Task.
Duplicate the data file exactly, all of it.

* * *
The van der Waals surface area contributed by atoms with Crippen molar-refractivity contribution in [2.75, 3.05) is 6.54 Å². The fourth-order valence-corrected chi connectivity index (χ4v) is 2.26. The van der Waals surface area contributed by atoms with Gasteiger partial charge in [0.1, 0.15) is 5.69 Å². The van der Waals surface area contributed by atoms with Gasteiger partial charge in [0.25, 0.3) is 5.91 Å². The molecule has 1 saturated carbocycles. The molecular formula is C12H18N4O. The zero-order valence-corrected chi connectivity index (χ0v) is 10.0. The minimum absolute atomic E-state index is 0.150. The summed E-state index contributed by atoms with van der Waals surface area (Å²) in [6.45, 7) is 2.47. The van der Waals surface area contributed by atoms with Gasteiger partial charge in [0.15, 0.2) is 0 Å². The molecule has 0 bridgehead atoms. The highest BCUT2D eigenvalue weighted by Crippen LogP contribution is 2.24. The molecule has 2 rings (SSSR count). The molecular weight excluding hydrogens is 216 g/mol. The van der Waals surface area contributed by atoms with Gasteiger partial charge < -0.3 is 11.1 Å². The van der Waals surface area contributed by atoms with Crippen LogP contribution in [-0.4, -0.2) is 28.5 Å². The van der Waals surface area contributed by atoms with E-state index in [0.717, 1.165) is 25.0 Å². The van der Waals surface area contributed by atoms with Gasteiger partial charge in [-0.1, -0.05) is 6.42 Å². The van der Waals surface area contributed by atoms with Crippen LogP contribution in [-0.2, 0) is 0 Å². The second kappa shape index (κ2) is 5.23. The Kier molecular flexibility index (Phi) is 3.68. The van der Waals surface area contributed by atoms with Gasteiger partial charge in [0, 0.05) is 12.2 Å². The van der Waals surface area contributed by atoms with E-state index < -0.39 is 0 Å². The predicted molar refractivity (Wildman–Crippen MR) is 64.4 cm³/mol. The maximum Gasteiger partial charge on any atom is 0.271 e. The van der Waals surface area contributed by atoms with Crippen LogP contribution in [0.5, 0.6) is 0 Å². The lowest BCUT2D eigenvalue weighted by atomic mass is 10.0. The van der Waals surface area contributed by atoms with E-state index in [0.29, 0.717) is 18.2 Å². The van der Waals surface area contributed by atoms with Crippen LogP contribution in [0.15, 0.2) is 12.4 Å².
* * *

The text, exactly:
The van der Waals surface area contributed by atoms with Crippen molar-refractivity contribution in [2.75, 3.05) is 6.54 Å². The fourth-order valence-corrected chi connectivity index (χ4v) is 2.26. The van der Waals surface area contributed by atoms with Gasteiger partial charge in [0.1, 0.15) is 5.69 Å². The van der Waals surface area contributed by atoms with Gasteiger partial charge in [0.25, 0.3) is 5.91 Å². The molecule has 1 saturated carbocycles. The molecular formula is C12H18N4O. The zero-order valence-corrected chi connectivity index (χ0v) is 10.0. The minimum absolute atomic E-state index is 0.150. The summed E-state index contributed by atoms with van der Waals surface area (Å²) in [6.45, 7) is 2.47. The van der Waals surface area contributed by atoms with Gasteiger partial charge in [0.15, 0.2) is 0 Å². The molecule has 0 bridgehead atoms. The highest BCUT2D eigenvalue weighted by Crippen LogP contribution is 2.24. The molecule has 2 rings (SSSR count). The molecular weight excluding hydrogens is 216 g/mol. The van der Waals surface area contributed by atoms with Gasteiger partial charge < -0.3 is 11.1 Å². The van der Waals surface area contributed by atoms with Crippen LogP contribution in [-0.4, -0.2) is 28.5 Å². The van der Waals surface area contributed by atoms with E-state index in [0.717, 1.165) is 25.0 Å². The van der Waals surface area contributed by atoms with Gasteiger partial charge in [-0.1, -0.05) is 6.42 Å². The van der Waals surface area contributed by atoms with Crippen LogP contribution in [-0.2, 0) is 0 Å². The second kappa shape index (κ2) is 5.23. The Kier molecular flexibility index (Phi) is 3.68. The van der Waals surface area contributed by atoms with Gasteiger partial charge in [0, 0.05) is 12.2 Å². The van der Waals surface area contributed by atoms with E-state index < -0.39 is 0 Å². The predicted molar refractivity (Wildman–Crippen MR) is 64.4 cm³/mol. The maximum Gasteiger partial charge on any atom is 0.271 e. The van der Waals surface area contributed by atoms with Crippen LogP contribution in [0.5, 0.6) is 0 Å². The lowest BCUT2D eigenvalue weighted by atomic mass is 10.0. The van der Waals surface area contributed by atoms with E-state index in [0.29, 0.717) is 18.2 Å². The van der Waals surface area contributed by atoms with Crippen LogP contribution in [0.15, 0.2) is 12.4 Å².